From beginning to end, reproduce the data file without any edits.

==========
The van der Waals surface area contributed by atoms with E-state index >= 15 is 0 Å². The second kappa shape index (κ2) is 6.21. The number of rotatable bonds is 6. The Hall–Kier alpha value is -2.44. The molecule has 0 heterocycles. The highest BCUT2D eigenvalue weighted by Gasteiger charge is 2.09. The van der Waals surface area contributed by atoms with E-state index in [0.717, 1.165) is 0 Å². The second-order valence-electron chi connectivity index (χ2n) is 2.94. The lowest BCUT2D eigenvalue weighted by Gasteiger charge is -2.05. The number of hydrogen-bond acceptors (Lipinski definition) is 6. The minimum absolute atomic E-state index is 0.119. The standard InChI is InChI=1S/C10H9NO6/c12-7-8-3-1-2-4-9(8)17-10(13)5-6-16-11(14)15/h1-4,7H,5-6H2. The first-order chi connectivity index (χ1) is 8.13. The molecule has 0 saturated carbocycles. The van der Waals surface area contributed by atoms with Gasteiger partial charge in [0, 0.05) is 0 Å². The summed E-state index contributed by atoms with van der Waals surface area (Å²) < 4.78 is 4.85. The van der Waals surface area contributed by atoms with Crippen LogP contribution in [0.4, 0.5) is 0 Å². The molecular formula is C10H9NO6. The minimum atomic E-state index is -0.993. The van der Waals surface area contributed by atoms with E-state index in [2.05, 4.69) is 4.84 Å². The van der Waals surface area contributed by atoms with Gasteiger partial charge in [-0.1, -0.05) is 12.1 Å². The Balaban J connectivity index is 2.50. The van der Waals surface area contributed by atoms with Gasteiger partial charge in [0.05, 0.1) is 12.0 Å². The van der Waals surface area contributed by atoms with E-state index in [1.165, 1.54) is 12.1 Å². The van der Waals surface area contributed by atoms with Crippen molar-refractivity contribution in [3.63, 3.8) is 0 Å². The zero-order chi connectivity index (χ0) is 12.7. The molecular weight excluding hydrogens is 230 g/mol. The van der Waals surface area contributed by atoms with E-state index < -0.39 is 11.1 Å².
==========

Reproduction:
The van der Waals surface area contributed by atoms with E-state index >= 15 is 0 Å². The second kappa shape index (κ2) is 6.21. The number of rotatable bonds is 6. The Hall–Kier alpha value is -2.44. The molecule has 0 heterocycles. The highest BCUT2D eigenvalue weighted by Gasteiger charge is 2.09. The van der Waals surface area contributed by atoms with E-state index in [0.717, 1.165) is 0 Å². The second-order valence-electron chi connectivity index (χ2n) is 2.94. The lowest BCUT2D eigenvalue weighted by Gasteiger charge is -2.05. The number of hydrogen-bond acceptors (Lipinski definition) is 6. The minimum absolute atomic E-state index is 0.119. The standard InChI is InChI=1S/C10H9NO6/c12-7-8-3-1-2-4-9(8)17-10(13)5-6-16-11(14)15/h1-4,7H,5-6H2. The first-order chi connectivity index (χ1) is 8.13. The molecule has 0 saturated carbocycles. The van der Waals surface area contributed by atoms with Gasteiger partial charge in [0, 0.05) is 0 Å². The summed E-state index contributed by atoms with van der Waals surface area (Å²) < 4.78 is 4.85. The van der Waals surface area contributed by atoms with Crippen LogP contribution in [0.4, 0.5) is 0 Å². The molecular formula is C10H9NO6. The minimum atomic E-state index is -0.993. The van der Waals surface area contributed by atoms with E-state index in [2.05, 4.69) is 4.84 Å². The van der Waals surface area contributed by atoms with Gasteiger partial charge in [-0.1, -0.05) is 12.1 Å². The Balaban J connectivity index is 2.50. The van der Waals surface area contributed by atoms with Gasteiger partial charge in [0.05, 0.1) is 12.0 Å². The van der Waals surface area contributed by atoms with E-state index in [1.165, 1.54) is 12.1 Å². The van der Waals surface area contributed by atoms with Crippen molar-refractivity contribution in [3.63, 3.8) is 0 Å². The zero-order chi connectivity index (χ0) is 12.7. The molecular weight excluding hydrogens is 230 g/mol. The van der Waals surface area contributed by atoms with E-state index < -0.39 is 11.1 Å².